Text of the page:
Consciousness and the World

By Brian O'Shaughnessy | Go to book overview

3 Self-Consciousness and Self-Knowledge

(1) In the previous chapter I put forward an a priori analysis of consciousness. I suggested that a particular group of mental phenomena were constitutive of the state of waking consciousness, which I assumed to be an analysable psychological complex or totality. This account was cast in terms which have application across the wide spectrum of animal kind, such as the property of supporting experience, of being mentally in a position to 'read' the environment, etc. In short, I attempted to dismantle the phenomenon of consciousness, understood as embracing both the unselfconscious and self-conscious varieties.

This chapter is concerned with elucidating the latter 'higher' more developed form of consciousness. Indeed, that is the aim of the remainder of Part I of this work, extending from the present Chapter 3 through to Chapter 6 . Then since Chapter 2 was entitled 'The Anatomy of Consciousness', these ensuing few chapters might with justice be called 'The Physiology of Self-Consciousness'. Thus, in the course of these chapters I try to bring out the functional part played in the constitution of self-conscious consciousness by certain fundamental elements of the state. I shall contend that, while important novel phenomena appear at this 'higher' stage which find no place in merely animal consciousness, the very items which make for consciousness in unthinking animals, do the same in the present case, only in more developed form. Now among the major novelties arising with self-consciousnesss are self-awareness, self-determination, rationality, and thought. The present chapter focuses on the first of these: self-awareness—by which I mean knowledge of one's own existence and the contents of one's own mind. I hope to shed light on the part that this novel mental characteristic plays in making self-consciousness a reality: that is, show how it helps make possible other equally fundamental elements in the 'higher' phenomenon which they together realize. This charting of functional roles has an analogy with physiology.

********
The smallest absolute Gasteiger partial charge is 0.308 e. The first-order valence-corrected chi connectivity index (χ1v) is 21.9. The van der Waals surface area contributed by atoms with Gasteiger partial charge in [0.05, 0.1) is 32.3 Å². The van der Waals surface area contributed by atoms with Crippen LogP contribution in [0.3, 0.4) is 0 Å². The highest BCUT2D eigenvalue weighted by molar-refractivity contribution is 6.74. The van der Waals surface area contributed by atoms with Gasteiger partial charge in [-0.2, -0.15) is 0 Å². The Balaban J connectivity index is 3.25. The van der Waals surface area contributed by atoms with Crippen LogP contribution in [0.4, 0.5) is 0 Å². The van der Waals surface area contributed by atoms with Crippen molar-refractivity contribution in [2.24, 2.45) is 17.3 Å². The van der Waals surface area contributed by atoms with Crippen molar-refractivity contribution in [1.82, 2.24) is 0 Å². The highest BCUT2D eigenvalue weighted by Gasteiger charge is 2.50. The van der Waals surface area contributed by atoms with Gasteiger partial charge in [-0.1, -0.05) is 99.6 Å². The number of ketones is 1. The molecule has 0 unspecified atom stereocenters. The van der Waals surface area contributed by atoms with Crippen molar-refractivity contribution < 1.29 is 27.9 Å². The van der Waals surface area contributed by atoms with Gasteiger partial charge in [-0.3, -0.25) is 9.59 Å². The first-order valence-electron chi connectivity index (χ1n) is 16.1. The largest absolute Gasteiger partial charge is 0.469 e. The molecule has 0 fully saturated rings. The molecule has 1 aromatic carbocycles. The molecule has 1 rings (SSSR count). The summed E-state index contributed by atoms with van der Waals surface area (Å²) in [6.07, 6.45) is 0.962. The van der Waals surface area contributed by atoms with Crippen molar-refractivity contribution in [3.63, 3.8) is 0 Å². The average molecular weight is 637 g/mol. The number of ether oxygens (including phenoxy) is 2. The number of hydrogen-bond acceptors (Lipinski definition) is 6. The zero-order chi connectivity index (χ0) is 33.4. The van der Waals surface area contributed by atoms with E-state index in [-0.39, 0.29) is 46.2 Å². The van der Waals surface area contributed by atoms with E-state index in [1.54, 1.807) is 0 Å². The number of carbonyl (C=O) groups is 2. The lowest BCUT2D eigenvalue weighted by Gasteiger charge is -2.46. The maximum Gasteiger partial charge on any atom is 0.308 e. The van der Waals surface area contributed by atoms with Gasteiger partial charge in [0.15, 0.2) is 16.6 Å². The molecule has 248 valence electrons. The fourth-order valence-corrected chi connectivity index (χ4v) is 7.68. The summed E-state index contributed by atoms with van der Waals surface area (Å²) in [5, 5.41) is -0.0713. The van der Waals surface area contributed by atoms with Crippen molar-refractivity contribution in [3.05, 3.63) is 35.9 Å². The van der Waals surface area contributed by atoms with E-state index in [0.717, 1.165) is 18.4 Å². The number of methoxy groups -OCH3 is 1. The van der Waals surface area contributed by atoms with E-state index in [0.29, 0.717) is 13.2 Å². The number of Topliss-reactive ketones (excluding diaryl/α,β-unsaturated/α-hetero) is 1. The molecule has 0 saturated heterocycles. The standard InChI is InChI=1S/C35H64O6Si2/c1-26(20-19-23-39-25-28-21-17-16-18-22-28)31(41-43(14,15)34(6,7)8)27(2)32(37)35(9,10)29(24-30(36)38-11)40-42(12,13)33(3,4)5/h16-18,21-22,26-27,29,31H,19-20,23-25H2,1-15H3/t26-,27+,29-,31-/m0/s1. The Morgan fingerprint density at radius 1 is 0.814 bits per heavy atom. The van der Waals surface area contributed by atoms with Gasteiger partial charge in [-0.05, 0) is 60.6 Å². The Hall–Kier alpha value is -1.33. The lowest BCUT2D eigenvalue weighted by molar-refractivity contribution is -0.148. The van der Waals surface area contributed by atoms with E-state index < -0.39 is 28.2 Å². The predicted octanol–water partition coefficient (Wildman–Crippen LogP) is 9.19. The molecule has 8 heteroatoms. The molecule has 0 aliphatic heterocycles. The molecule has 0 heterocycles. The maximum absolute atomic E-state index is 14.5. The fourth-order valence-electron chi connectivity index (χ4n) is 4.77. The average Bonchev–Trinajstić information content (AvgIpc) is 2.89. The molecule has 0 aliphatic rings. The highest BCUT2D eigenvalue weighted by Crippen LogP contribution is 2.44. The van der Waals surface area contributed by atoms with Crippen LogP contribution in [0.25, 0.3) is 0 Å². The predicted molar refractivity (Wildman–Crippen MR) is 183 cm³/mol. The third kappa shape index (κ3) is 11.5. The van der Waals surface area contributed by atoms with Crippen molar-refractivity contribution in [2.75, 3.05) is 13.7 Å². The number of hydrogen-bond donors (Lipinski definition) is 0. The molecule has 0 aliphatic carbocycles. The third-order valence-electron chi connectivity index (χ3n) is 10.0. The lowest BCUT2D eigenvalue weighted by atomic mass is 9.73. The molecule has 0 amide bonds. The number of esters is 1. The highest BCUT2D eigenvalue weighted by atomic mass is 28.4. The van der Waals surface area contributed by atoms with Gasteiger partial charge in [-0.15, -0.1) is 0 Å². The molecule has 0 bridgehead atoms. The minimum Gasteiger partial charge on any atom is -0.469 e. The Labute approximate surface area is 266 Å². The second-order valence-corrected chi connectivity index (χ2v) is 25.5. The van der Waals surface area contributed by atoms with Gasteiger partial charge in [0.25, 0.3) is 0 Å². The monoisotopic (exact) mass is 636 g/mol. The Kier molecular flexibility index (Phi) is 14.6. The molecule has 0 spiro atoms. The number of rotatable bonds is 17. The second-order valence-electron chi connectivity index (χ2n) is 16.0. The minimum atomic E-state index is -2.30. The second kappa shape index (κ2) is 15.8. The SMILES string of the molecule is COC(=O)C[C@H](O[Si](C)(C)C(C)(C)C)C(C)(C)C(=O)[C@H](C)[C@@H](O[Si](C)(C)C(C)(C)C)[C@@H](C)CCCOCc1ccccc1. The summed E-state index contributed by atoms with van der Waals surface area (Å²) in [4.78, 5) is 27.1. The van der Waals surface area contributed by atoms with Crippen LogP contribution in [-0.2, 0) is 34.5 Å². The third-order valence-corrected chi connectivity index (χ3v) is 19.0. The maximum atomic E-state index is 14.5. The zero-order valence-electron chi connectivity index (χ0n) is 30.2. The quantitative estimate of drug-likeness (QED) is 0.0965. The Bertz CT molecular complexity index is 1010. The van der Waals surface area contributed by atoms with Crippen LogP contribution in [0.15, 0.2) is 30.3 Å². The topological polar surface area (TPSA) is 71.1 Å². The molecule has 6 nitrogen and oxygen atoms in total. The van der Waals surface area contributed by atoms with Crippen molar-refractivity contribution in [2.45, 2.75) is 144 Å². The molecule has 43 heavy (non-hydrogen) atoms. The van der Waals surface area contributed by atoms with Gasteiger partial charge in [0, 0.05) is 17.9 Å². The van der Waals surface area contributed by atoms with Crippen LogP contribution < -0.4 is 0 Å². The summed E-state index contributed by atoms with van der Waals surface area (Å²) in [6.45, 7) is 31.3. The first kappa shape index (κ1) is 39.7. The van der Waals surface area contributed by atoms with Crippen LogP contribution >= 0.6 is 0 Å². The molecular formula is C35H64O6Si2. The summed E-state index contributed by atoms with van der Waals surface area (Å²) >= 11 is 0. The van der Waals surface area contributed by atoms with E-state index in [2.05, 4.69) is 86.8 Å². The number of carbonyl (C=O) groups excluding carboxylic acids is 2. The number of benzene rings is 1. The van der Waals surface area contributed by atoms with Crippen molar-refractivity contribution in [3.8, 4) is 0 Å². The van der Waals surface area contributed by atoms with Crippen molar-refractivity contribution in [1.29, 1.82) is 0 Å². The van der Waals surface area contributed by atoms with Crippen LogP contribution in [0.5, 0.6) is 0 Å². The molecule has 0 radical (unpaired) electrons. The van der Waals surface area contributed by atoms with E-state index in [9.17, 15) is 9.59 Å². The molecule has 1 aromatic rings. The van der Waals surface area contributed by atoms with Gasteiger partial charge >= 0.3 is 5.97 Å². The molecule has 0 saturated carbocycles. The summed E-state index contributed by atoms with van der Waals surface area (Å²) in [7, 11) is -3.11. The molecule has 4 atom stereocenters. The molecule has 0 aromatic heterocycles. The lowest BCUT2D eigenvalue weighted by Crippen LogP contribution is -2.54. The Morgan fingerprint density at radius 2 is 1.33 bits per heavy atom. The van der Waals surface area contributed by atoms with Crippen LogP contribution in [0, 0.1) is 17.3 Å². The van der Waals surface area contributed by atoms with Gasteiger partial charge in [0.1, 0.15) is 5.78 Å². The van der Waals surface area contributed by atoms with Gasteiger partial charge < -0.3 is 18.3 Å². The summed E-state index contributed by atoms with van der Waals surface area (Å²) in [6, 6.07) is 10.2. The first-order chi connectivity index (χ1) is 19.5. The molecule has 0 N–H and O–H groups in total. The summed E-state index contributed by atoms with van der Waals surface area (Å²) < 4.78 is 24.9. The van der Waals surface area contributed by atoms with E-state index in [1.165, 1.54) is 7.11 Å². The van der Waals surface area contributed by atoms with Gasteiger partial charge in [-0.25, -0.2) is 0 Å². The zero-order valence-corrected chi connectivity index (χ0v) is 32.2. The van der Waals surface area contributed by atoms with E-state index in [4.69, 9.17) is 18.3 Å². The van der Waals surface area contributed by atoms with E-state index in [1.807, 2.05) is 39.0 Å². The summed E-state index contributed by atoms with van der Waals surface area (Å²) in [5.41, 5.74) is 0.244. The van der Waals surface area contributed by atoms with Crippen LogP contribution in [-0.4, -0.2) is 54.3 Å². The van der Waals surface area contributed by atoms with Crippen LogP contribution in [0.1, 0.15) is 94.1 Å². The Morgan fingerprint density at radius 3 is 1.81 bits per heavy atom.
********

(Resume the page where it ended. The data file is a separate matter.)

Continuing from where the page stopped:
Before I embark on this enterprise, a preliminary word on the relation between 'self-consciousness consciousnesses' and self-consciousness consciousness. It is a common practice to refer to those beings who are uniquely capable of supporting the latter state by an expression referring to that state—rather as one might speak (say) of 'depressives'. The reason seems evident enough. It consists in the fact that the properties which single out the distinctive bearers of the state are themselves

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Consciousness and the World
Table of contents

Table of contents

  • Consciousness and the World iii
  • Contents vii
  • Introduction 1
  • Part I Consciousness 35
  • 1: The Experience 37
  • 2: The Anatomy of Consciousness 68
  • 3: Self-Consciousness and Self-Knowledge 102
  • 4: 'Translucence' 164
  • 5: Consciousness and the Mental Will 200
  • 6: Interiority and Thinking 233
  • Part II the Attention and Perception 265
  • 7: The Attention 275
  • 8: The Attention and Perception (1) 291
  • 9: The Attention and Perception (2) 302
  • 10: Perception and Truth 318
  • 11: The Imagination (1) 339
  • 12: The Imagination (2) 362
  • 13: Imagination and Perception 371
  • 14: Active Attending or a Theory of Mental Action 379
  • Part III Seeing 407
  • 15: 'Blindsight' and the Essence of Seeing 415
  • 16: Seeing the Light 439
  • 17: Sense-Data (1) or the Ways of the Attention 465
  • 18: Sense-Data (2) 502
  • 19: Secondary Qualities 515
  • 20: The 'Perceptual Given' and 'Perceptual Mediators' or the Formation of the Visual Experience 538
  • 21: Appearances 570
  • 22: Perceptually Constituting the Material Object 592
  • Part IV Perception and the Body 621
  • 23: Proprioception and the Body Image 628
  • 24: The Sense of Touch 656
  • Conclusion 681
  • Index 697
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